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One challenge is how to safely and effectively transport students across the district to and from school.

CordieOn Dec. 23, 2020, Governor Kate Brown -- in a letter to the Oregon Department of

Education and the Oregon Health Authority -- announced her intention to change the state COVID-19 case metrics for K-12 schools from mandatory to advisory.

This announcement provides Oregon schools with the ability to make local decisions about reopening schools for in-person learning, considering which path forward is the safest and best meets the needs of students, staff, families, and the community.

Here in the Sherwood School District, our teachers and instructional staff have worked diligently since September to provide instruction within the comprehensive distance learning model to their students -- in many cases, developing new strategies and practices along the way!

Now, with the reality of planning to bring our students back into our buildings before us -- starting with our youngest learners, in a hybrid model -- those staff members will once again be changing direction, working to embrace the next phase of our 2020-21 school year.

While there is a specific and essential focus on how to adapt instruction once again to support a hybrid model of learning, another component of bringing students back into our building is to address the numerous technical and operational factors involved. Our operations teams have worked tirelessly through the last nine months to think creatively and identify any challenges that must be overcome to prepare for the return of in-person instruction. One such challenge is how to safely and effectively transport students across the district to and from school.

Since the beginning of the school closures, our transportation staff have worked diligently to implement new health and safety protocols, as well as to develop plans that incorporate social distancing and cohorting into bus routes. When we begin transporting students, our drivers will wipe down touch point surfaces with disinfectant after every route, and a more thorough cleaning/disinfection will be done every afternoon. Staggered seating will be arranged on all buses, and families will sit together to maximize seating capacity while still tending to spacing.

Contact tracing logs will be utilized upon arrival and departure from school, and all drivers have received training in both visual symptom screening and isolation measures, should a student develop symptoms during their ride. Windows will be used for increased ventilation, and all students 5 years and older -- along with all drivers -- will be required to wear masks.

Another operational challenge involves the important work of making our building environments as safe as possible for students and staff. Our maintenance and custodial teams have worked extensively on the creation of a comprehensive health and safety plan, and implementation of that plan. The majority of our HVAC filters have been upgraded to allow for a higher level of air filtration, in addition to the increased circulation of outside air and the use of air purifiers.

All facilities and equipment are deep cleaned and fully sanitized according to regular schedules, including daily disinfecting of touch points and hard surfaces. Isolation rooms have been identified at each building location, and staff assigned to monitor those rooms will have access to full-body PPE and will be trained by our nursing staff. The work to maximize safety at our buildings is ongoing, and will continue to be a primary focus of our operations team.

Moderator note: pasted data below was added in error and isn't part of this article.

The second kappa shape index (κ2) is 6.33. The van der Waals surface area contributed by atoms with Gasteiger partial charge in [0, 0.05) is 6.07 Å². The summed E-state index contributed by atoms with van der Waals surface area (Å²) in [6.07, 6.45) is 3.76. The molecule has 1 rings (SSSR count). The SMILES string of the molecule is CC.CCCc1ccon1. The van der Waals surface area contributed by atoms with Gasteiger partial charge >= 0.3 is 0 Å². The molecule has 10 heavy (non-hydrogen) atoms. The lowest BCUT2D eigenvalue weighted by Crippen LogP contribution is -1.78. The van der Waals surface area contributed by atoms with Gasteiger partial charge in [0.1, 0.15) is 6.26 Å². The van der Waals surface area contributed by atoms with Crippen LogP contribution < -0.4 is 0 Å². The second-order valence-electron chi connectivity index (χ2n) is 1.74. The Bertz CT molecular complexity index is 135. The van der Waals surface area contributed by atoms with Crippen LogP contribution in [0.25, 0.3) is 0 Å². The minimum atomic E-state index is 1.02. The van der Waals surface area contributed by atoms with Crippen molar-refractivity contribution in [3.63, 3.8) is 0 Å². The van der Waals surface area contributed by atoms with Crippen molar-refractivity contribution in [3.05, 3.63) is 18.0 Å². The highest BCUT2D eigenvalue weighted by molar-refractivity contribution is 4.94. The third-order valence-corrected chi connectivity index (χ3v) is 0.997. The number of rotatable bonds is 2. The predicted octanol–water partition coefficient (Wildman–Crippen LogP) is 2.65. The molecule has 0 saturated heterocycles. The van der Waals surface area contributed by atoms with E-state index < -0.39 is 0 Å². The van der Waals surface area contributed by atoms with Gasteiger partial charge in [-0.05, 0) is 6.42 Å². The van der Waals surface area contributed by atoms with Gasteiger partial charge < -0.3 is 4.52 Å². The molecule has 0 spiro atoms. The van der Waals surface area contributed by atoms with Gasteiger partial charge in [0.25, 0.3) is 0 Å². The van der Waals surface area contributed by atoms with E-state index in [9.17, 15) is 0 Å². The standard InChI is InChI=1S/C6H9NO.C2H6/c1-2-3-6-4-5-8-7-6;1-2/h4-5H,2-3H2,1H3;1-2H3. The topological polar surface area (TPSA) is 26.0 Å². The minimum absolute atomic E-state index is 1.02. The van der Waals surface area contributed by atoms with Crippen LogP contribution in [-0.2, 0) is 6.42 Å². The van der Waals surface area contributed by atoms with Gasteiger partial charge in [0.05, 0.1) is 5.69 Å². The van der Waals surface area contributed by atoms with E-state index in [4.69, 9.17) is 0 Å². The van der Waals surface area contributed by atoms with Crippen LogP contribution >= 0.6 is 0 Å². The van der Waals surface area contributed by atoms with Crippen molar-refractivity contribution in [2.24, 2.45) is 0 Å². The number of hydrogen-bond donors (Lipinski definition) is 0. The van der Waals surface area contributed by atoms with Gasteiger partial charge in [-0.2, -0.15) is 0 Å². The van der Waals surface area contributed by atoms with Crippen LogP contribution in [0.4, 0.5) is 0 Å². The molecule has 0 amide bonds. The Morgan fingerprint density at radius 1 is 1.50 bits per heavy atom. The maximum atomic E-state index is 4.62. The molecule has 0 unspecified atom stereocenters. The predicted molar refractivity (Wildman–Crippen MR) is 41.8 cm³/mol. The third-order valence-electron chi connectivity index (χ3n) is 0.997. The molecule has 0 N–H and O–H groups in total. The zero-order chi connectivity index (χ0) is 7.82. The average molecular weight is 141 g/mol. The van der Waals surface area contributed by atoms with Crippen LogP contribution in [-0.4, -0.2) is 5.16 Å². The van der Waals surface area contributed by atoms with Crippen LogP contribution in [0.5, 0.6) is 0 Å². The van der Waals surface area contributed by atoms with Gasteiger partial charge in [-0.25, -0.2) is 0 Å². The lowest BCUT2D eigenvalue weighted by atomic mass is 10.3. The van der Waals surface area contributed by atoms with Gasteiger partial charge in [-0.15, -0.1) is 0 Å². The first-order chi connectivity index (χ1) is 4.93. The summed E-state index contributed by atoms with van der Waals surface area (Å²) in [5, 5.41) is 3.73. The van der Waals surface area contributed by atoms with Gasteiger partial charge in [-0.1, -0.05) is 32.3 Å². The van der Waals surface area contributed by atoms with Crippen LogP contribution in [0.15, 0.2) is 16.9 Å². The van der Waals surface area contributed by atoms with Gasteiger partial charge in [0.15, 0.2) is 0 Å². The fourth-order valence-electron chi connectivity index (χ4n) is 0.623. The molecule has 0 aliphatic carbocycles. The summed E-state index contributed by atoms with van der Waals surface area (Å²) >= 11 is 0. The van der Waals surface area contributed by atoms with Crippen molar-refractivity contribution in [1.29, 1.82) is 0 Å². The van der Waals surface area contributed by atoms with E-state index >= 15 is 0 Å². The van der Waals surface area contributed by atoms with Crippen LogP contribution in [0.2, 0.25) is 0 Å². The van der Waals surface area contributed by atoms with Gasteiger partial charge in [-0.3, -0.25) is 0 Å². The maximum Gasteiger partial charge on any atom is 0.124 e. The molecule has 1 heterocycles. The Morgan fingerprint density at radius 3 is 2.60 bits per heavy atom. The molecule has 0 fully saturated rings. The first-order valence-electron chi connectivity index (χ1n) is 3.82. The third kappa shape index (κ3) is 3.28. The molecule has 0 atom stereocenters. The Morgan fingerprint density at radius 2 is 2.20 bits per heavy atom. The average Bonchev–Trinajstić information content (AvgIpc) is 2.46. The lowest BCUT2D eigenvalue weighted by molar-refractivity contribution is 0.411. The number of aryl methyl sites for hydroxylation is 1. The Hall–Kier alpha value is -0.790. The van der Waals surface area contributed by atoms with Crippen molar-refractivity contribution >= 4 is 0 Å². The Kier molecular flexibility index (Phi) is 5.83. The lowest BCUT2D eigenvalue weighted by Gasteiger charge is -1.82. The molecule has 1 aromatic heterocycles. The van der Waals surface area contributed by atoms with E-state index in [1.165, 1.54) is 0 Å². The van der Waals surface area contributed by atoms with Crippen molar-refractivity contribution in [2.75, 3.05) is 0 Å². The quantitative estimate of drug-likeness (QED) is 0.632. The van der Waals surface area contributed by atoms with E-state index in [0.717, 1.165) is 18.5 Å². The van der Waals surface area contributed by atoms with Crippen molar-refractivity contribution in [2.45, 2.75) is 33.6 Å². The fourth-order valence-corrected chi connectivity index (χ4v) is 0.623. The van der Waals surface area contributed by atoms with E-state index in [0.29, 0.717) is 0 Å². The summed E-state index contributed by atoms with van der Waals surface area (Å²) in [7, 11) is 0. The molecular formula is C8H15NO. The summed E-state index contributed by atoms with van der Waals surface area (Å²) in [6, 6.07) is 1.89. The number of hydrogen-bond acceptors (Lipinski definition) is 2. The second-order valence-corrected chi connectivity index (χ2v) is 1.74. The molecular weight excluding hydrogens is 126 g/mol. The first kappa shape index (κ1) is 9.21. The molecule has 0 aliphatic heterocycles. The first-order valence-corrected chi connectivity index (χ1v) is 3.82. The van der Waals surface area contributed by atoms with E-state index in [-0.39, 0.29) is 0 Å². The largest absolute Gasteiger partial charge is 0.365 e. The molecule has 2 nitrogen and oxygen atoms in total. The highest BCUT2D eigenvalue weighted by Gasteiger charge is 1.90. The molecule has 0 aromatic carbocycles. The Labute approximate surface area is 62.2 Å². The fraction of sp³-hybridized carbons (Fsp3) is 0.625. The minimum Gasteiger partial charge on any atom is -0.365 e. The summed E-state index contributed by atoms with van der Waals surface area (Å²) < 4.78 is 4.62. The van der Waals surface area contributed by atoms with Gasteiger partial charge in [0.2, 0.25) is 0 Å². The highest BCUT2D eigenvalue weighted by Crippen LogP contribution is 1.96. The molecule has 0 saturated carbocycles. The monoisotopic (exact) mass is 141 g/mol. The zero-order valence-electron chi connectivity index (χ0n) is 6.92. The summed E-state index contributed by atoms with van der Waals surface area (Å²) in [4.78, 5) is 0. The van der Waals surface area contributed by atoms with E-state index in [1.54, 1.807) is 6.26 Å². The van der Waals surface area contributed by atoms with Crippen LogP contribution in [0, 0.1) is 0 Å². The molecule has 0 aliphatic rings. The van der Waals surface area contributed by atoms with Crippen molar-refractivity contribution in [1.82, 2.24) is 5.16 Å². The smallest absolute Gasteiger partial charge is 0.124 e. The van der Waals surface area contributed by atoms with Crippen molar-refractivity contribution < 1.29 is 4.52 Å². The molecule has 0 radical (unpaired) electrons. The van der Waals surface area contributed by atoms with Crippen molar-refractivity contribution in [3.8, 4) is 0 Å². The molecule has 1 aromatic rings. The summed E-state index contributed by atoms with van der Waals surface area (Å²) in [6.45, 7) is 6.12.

In addition to preparation tasks and forward planning, some areas of Operations have already adapted their work with students and families this year. One such department is our nutrition services staff, who have been providing student meals on all school days since April 2020.

In addition to continuing to provide meals to distance learning students via our meal hubs, this team will also create plans to accommodate meals for in-person students as they return to the school buildings. All students, regardless of instructional model, qualify for free school meals through the end of the 2020-21 school year -- as do children of all ages throughout the Sherwood community! More details about in-person meal services will be shared with families as we get closer to the start of the Hybrid model.

Another department that has stayed connected with our students and families throughout the closure is our technology department, a team which has been essential to supporting the distance learning model.

To prepare for the return of students, Technology staff have partnered with other District staff to implement a touchless digital contact tracing process for staff and authorized visitors, and are developing a student contact tracing system for all grade levels as well. Classrooms throughout the district will be outfitted with assistive audio technology, ensuring that students can hear their teachers provide instruction clearly while those educators wear masks. Procedures for student device use have been adjusted, and all students in Hybrid learning will take their devices home each night to ensure instruction can continue uninterrupted in the event of any future COVID-related disruptions to in-person learning.

The diligent work of our operations staff, in various departments across the district, provides essential support to the work of bringing students safely -- and effectively -- back into our school buildings. Supporting the instruction of students has always been important work – and never more so than now! As a superintendent, I am so appreciative of the work of all staff -- both instructional and operational -- to prepare us for the path ahead.

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